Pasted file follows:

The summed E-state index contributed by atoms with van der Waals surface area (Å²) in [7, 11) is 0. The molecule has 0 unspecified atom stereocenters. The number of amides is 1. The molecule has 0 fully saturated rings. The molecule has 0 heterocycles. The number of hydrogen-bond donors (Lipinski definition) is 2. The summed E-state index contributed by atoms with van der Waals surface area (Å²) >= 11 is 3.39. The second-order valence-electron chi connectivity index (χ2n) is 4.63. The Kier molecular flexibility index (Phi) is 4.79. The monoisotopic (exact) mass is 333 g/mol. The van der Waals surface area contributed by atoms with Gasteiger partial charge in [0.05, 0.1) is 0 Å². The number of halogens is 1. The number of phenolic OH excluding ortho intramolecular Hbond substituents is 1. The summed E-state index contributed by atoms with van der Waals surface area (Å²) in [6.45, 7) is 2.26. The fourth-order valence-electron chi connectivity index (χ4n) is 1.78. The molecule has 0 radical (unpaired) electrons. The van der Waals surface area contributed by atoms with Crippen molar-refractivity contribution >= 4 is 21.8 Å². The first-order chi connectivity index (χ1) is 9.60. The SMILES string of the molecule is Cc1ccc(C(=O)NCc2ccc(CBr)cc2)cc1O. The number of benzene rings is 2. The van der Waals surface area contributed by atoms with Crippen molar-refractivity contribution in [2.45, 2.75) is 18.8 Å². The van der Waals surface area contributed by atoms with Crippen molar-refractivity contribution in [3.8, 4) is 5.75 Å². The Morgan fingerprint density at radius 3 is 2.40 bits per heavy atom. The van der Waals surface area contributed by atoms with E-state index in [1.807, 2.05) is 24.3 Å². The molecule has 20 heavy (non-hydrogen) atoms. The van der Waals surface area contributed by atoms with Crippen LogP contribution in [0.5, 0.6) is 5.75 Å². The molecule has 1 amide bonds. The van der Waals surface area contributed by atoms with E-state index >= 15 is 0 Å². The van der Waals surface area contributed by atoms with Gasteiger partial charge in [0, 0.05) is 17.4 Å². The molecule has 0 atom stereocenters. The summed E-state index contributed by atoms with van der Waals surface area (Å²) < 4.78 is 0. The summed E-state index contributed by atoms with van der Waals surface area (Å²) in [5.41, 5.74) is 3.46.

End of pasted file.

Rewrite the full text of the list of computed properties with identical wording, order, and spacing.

The summed E-state index contributed by atoms with van der Waals surface area (Å²) in [7, 11) is 0. The molecule has 0 unspecified atom stereocenters. The number of amides is 1. The molecule has 0 fully saturated rings. The molecule has 0 heterocycles. The number of hydrogen-bond donors (Lipinski definition) is 2. The summed E-state index contributed by atoms with van der Waals surface area (Å²) >= 11 is 3.39. The second-order valence-electron chi connectivity index (χ2n) is 4.63. The Kier molecular flexibility index (Phi) is 4.79. The monoisotopic (exact) mass is 333 g/mol. The van der Waals surface area contributed by atoms with Gasteiger partial charge in [0.05, 0.1) is 0 Å². The number of halogens is 1. The number of phenolic OH excluding ortho intramolecular Hbond substituents is 1. The summed E-state index contributed by atoms with van der Waals surface area (Å²) in [6.45, 7) is 2.26. The fourth-order valence-electron chi connectivity index (χ4n) is 1.78. The molecule has 0 radical (unpaired) electrons. The van der Waals surface area contributed by atoms with Crippen molar-refractivity contribution >= 4 is 21.8 Å². The first-order chi connectivity index (χ1) is 9.60. The SMILES string of the molecule is Cc1ccc(C(=O)NCc2ccc(CBr)cc2)cc1O. The number of benzene rings is 2. The van der Waals surface area contributed by atoms with Crippen molar-refractivity contribution in [2.45, 2.75) is 18.8 Å². The van der Waals surface area contributed by atoms with Crippen molar-refractivity contribution in [3.8, 4) is 5.75 Å². The Morgan fingerprint density at radius 3 is 2.40 bits per heavy atom. The van der Waals surface area contributed by atoms with E-state index in [1.807, 2.05) is 24.3 Å². The molecule has 20 heavy (non-hydrogen) atoms. The van der Waals surface area contributed by atoms with Crippen LogP contribution in [0.5, 0.6) is 5.75 Å². The molecule has 1 amide bonds. The van der Waals surface area contributed by atoms with E-state index >= 15 is 0 Å². The van der Waals surface area contributed by atoms with Gasteiger partial charge in [0, 0.05) is 17.4 Å². The molecule has 0 atom stereocenters. The summed E-state index contributed by atoms with van der Waals surface area (Å²) < 4.78 is 0. The summed E-state index contributed by atoms with van der Waals surface area (Å²) in [5.41, 5.74) is 3.46.